Excessive water users in Sierra Madre face stiffer penalties (Pasadena Star News - link): The city council voted Tuesday to increase the penalty rate starting in July for water customers who exceed their monthly goals. The vote came just a day after Governor Jerry Brown announced a new set of water mandates Monday and emphasized the continuing threat from the drought on the state.
As part of continuing water conservation, the council asked city staffers last month to focus on pushing a trio of measures to achieve their goals. In addition to the stiffer overuse penalties, staff will reach out to the city’s top water users who have exceeded their conservation targets and renew the city’s water conservation campaign. The new penalty rate for excess water use will be $10.72 per billing unit, an increase of 64 cents over the previous penalty.
Customers are on four different rate tiers and the new penalty is double the Tier 4 rate, the highest. The penalty will apply to customers who exceed their goal regardless of their original rate tier.
Though the number of customers exceeding their conservation goals has been reduced, the last two billing cycles for February and March show there were still more than 1,000 customers who exceeded their conservations limits by at least 1 unit. There were 41 who exceeded their goal by 50 or more units, and 11 customers who exceeded their goal by 100 or more units.
Though the increase could bring in more than $80,000 for the city’s water fund revenue, staff noted that they hoped the measure would encourage conservation.
(Mod: Of course they noted it. This goes without saying. You might wonder why they even felt they needed to put that out there.)
SEC vs. USFIA GemCoins trial scheduled for January 2017 (Behind MLM - link): Following a Joint Report filed by the SEC, USFIA and Steve Chen, a trial date has been scheduled for January 10th, 2017. Note that this is the SEC civil action against USFIA and Chen, with details of criminal proceedings yet to surface.
The Joint Report was filed on April 11th and is a run down of what we can expect in the lead up to the scheduled January 2017 trial.
Here’s what we’ve learned; The SEC and Chen disagree on discovery scheduling. The SEC wants to get discovery over by November 18th, 2016. Steve Chen wants discovery completed in “phases”, ‘with discovery of Chen conducted last‘.
The SEC objects to Chen’s proposal on the grounds Chen’s testimony ‘might well point to the need to take other or further discovery’.
Chen’s position is that, given the wide breadth of the allegations in this case, and the conflicting interests raised by the matters addressed in the Motion to Stay, a November 2016 discovery cut-off is not realistic. If Chen had his way, discovery would stretch well into 2017 with a trial likely to take place towards the end of the year.
Steve Chen still thinks USFIA’s amber is worth something. Despite the Receiver establishing that USFIA’s amber reserves had “limited intrinsic value“, Chen has requested that the receiver preserve all amber or gem stones seized from USFIA. Why Chen wants the amber preserved was not disclosed.
I suspect Chen might want to trot out a friend third-party to re-value the amber, which will invariable conclude it to be infact the most valuable resource in the known galaxy. The defense that follows will probably be “See, we gave investors something of great value!”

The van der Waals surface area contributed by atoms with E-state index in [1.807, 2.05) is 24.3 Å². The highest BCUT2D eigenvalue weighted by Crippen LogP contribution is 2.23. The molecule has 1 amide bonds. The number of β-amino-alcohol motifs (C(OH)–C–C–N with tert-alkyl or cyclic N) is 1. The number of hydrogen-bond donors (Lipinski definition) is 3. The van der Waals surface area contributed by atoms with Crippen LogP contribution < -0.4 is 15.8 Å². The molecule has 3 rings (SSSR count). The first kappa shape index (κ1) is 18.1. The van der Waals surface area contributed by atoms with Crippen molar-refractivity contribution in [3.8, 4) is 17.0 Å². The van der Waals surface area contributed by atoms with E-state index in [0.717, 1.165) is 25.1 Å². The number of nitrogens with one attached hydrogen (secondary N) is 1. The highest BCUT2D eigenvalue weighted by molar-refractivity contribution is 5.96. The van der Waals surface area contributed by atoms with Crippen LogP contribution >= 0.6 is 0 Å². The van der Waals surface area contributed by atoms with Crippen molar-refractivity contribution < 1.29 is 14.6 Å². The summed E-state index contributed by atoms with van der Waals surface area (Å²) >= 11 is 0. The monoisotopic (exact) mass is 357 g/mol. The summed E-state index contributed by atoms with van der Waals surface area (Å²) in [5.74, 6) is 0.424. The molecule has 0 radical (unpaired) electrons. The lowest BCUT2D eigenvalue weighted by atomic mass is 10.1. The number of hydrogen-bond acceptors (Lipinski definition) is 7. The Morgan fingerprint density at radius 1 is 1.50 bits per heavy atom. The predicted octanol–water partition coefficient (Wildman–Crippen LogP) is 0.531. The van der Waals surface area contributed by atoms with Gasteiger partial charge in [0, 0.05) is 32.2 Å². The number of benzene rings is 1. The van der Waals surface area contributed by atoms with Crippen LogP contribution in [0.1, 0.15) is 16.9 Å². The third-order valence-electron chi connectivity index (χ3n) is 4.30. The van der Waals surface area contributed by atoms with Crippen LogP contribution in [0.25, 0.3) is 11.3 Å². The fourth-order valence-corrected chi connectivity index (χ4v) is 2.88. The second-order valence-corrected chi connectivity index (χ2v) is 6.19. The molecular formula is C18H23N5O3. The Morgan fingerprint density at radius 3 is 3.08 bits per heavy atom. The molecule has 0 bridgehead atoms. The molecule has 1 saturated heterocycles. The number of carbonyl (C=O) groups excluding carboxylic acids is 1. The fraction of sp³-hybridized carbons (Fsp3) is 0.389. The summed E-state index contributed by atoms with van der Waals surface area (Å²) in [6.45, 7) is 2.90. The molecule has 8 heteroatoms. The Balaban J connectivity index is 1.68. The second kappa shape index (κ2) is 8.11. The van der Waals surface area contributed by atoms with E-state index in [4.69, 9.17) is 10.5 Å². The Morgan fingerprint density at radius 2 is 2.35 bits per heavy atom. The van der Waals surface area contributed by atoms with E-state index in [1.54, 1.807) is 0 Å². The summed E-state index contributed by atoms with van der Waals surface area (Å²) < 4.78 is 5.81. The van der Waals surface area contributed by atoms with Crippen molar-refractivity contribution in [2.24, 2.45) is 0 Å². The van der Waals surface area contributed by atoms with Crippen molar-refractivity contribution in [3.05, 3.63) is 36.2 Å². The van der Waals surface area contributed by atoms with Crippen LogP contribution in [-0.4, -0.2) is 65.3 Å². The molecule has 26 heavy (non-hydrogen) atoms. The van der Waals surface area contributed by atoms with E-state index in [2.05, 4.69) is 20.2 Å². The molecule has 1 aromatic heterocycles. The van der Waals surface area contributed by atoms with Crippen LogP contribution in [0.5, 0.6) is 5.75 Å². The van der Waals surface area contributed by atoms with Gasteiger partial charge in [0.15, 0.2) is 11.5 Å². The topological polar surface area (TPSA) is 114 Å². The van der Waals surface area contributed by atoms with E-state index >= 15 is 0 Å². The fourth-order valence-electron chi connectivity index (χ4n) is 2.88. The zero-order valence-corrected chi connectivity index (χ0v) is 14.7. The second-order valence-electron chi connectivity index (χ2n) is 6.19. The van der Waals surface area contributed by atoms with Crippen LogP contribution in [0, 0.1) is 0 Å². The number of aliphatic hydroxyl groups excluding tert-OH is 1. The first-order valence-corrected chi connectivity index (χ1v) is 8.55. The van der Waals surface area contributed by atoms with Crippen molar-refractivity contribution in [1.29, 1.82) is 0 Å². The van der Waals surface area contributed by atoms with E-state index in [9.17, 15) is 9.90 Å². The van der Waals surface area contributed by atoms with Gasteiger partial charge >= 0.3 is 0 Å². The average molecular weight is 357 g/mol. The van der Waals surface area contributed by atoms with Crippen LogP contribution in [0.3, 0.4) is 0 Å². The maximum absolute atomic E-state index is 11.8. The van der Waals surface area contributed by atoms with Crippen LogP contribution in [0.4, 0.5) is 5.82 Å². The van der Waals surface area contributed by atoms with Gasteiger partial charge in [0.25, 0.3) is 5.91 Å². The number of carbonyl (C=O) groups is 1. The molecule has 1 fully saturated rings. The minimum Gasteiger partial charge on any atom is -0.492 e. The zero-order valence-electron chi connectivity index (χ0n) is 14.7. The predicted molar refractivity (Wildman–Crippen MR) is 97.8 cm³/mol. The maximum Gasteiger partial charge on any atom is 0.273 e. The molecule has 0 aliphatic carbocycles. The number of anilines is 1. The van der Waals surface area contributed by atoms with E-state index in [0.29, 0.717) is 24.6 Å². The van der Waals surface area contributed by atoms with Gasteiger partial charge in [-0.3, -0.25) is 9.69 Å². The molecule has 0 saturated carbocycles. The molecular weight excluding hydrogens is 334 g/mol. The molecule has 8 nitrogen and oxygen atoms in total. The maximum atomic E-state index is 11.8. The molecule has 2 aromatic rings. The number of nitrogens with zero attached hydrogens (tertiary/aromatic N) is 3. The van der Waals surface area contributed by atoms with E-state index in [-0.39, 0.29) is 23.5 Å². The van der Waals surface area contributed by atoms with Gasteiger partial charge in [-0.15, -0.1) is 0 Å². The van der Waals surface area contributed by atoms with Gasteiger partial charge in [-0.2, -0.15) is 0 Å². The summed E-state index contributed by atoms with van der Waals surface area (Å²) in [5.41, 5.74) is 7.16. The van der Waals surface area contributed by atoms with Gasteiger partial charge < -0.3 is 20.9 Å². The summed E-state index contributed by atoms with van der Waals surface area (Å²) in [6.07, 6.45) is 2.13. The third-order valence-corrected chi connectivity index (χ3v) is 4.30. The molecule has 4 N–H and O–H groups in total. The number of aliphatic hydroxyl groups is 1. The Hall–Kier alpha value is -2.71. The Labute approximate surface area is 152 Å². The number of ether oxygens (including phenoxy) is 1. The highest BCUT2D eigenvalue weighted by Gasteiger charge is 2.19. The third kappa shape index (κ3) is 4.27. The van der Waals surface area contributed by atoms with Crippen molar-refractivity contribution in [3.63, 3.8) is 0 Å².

(Mod: GemCoins are backed by an amber mine with intrinsic value. I guess. No news yet if former Arcadia Mayor Johnny "GemCoins" Wuo is expected to testify at any trial, but wouldn't you want to be there when he does?)
Objections to Encinitas Library renaming (San Diego Reader - link): Steve Mizel, a wealthy investor and a philanthropist, wants to have the name of the Encinitas Library changed to honor his wife. He’s offered $2 million to the city to change the library’s name to the “Pat Mizel Encinitas Library.”
As city staff and the Mizels are negotiating a memorandum of understanding, former mayor Sheila Cameron and others have a problem with that. Cameron spoke out at the May 11 meeting of the city council.
Cameron says the issue was originally brought up late in the evening at a council meeting in January, when few members of the public were in the audience. Councilman Tony Kranz reminded the audience that the item was on the agenda and properly noticed.
“We spent $20 million to build the ‘Encinitas Library.’ Now we want to give that away for just 10 percent?” she asked the council.
The state-of-the-art library was built on the Cornish Drive site in 2008, overlooking downtown with a panoramic view of the Pacific Ocean, in a hotly contested election to determine its location. Cameron believes since residents voted for the library, they should have the right to vote on the name change.
(Mod: How much do you think the city would get if it sold the naming rights to the Sierra Madre Library? Or any other city building for that matter? How about the Bart Doyle City Hall? Or the John Buchanan Spreading Grounds? Oughta be a few bucks in that. If not, maybe this could be done as a lottery? $10 bucks a ticket. I can see it now. The Eric Maundry Police Station. That certainly does have a nice ring to it.)
Obama making bid to diversify wealthy neighborhoods (The Hill - link): The Obama administration is moving forward with regulations designed to help diversify America’s wealthier neighborhoods, drawing fire from critics who decry the proposal as executive overreach in search of an “unrealistic utopia.”